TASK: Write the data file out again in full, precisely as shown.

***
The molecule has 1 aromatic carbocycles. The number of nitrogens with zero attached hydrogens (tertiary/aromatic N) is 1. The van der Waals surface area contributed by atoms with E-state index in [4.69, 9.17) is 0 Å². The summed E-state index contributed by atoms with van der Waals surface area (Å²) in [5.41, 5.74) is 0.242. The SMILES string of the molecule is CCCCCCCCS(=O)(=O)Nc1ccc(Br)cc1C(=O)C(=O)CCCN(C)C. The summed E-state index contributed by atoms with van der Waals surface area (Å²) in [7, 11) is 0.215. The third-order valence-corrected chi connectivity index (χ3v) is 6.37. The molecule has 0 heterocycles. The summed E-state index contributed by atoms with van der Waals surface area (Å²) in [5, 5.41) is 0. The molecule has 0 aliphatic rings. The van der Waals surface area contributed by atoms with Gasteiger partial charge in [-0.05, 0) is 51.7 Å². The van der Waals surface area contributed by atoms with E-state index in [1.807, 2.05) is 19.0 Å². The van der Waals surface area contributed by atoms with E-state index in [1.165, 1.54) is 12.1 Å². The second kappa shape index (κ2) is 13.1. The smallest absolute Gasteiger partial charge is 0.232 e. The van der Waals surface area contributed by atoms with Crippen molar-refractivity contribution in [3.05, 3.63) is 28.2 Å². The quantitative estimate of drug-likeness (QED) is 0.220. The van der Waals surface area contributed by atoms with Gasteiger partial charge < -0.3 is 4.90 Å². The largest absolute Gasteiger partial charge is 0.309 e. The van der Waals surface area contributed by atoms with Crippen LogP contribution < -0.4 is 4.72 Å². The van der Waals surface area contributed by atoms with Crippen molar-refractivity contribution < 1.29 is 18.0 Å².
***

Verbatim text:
The molecule has 1 aromatic carbocycles. The number of nitrogens with zero attached hydrogens (tertiary/aromatic N) is 1. The van der Waals surface area contributed by atoms with E-state index in [4.69, 9.17) is 0 Å². The summed E-state index contributed by atoms with van der Waals surface area (Å²) in [5.41, 5.74) is 0.242. The SMILES string of the molecule is CCCCCCCCS(=O)(=O)Nc1ccc(Br)cc1C(=O)C(=O)CCCN(C)C. The summed E-state index contributed by atoms with van der Waals surface area (Å²) in [7, 11) is 0.215. The third-order valence-corrected chi connectivity index (χ3v) is 6.37. The molecule has 0 heterocycles. The summed E-state index contributed by atoms with van der Waals surface area (Å²) in [5, 5.41) is 0. The molecule has 0 aliphatic rings. The van der Waals surface area contributed by atoms with Gasteiger partial charge in [-0.05, 0) is 51.7 Å². The van der Waals surface area contributed by atoms with E-state index in [1.807, 2.05) is 19.0 Å². The van der Waals surface area contributed by atoms with E-state index in [1.165, 1.54) is 12.1 Å². The second kappa shape index (κ2) is 13.1. The smallest absolute Gasteiger partial charge is 0.232 e. The van der Waals surface area contributed by atoms with Crippen molar-refractivity contribution in [3.05, 3.63) is 28.2 Å². The quantitative estimate of drug-likeness (QED) is 0.220. The van der Waals surface area contributed by atoms with Gasteiger partial charge < -0.3 is 4.90 Å². The largest absolute Gasteiger partial charge is 0.309 e. The van der Waals surface area contributed by atoms with Crippen LogP contribution < -0.4 is 4.72 Å². The van der Waals surface area contributed by atoms with Crippen molar-refractivity contribution < 1.29 is 18.0 Å².